Change is good, if it helps the organization meet its business objectives. But change also can introduce misconfigurations of network devices and violations of security policy. One network manager who says his organization makes about 1,500 changes a month admits that .5% to 1% of those changes result in security incidents.
According to IBM and other sources, more than 80% of outages and breaches are due to human factors. The fact is, we humans are a poor judge of whether a configuration change on a firewall or a switch is going to have an impact somewhere on an enterprise network. The complexity is often too much for people to deal with. Technology has to be applied to determine the outcome of a change before it is made and an incident arises.
Veriflow Systems provides mathematical verification of whether policies network-wide are actually realized by predicting possible data flow behavior before it happens. If it looks like a proposed change is going to create a policy conflict or violate standard best practices, Veriflow will provide verification that the change is going to cause a problem. Here's how it works.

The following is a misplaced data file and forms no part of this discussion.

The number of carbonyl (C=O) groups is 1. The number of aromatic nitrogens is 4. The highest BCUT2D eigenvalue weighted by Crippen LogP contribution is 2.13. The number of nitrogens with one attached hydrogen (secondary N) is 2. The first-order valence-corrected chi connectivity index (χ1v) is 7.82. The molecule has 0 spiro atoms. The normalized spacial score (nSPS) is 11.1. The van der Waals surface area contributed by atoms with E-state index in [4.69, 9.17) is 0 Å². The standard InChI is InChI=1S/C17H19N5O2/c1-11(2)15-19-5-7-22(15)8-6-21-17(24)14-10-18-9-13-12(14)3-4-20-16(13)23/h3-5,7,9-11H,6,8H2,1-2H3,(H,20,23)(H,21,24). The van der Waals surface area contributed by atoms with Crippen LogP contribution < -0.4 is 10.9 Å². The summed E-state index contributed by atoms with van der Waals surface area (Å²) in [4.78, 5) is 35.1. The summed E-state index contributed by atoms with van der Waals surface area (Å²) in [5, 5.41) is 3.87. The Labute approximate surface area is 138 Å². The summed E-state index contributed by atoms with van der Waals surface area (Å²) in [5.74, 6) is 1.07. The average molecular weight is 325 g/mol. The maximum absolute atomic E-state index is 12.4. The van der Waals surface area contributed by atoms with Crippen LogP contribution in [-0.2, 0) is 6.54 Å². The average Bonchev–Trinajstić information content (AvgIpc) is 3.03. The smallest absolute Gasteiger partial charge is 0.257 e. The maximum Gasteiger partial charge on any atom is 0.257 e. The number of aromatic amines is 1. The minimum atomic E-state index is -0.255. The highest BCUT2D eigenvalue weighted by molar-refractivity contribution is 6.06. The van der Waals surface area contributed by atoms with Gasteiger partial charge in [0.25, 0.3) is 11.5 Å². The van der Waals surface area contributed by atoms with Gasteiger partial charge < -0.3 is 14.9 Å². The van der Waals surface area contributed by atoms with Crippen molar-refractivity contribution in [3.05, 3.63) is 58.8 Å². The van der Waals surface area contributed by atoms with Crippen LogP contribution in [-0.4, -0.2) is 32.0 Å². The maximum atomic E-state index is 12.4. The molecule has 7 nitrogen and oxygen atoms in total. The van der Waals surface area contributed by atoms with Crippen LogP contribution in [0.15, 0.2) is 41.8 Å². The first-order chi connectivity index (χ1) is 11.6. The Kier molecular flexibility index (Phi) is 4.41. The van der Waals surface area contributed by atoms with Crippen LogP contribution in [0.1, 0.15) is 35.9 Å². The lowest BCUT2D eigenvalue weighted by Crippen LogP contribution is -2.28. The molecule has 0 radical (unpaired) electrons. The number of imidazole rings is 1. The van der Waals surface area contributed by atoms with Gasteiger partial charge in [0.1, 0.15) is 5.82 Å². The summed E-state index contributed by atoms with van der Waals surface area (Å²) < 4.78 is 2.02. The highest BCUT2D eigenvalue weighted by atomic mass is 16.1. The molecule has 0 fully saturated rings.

The Veriflow solution is contained within a virtual appliance that can be installed on premise or in the cloud. The solution focuses on network infrastructure layers 1 through 4—physical and virtual devices like routers, switches, load balancers, and firewalls. Veriflow says it understands those devices deeply at the data plane.
The Veriflow appliance collects data from each device in the network using read-only accounts. This data is then synthesized to a network-wide predictive model of data flow. The model predicts possible data flow behavior, not just at one device but the whole network as a system.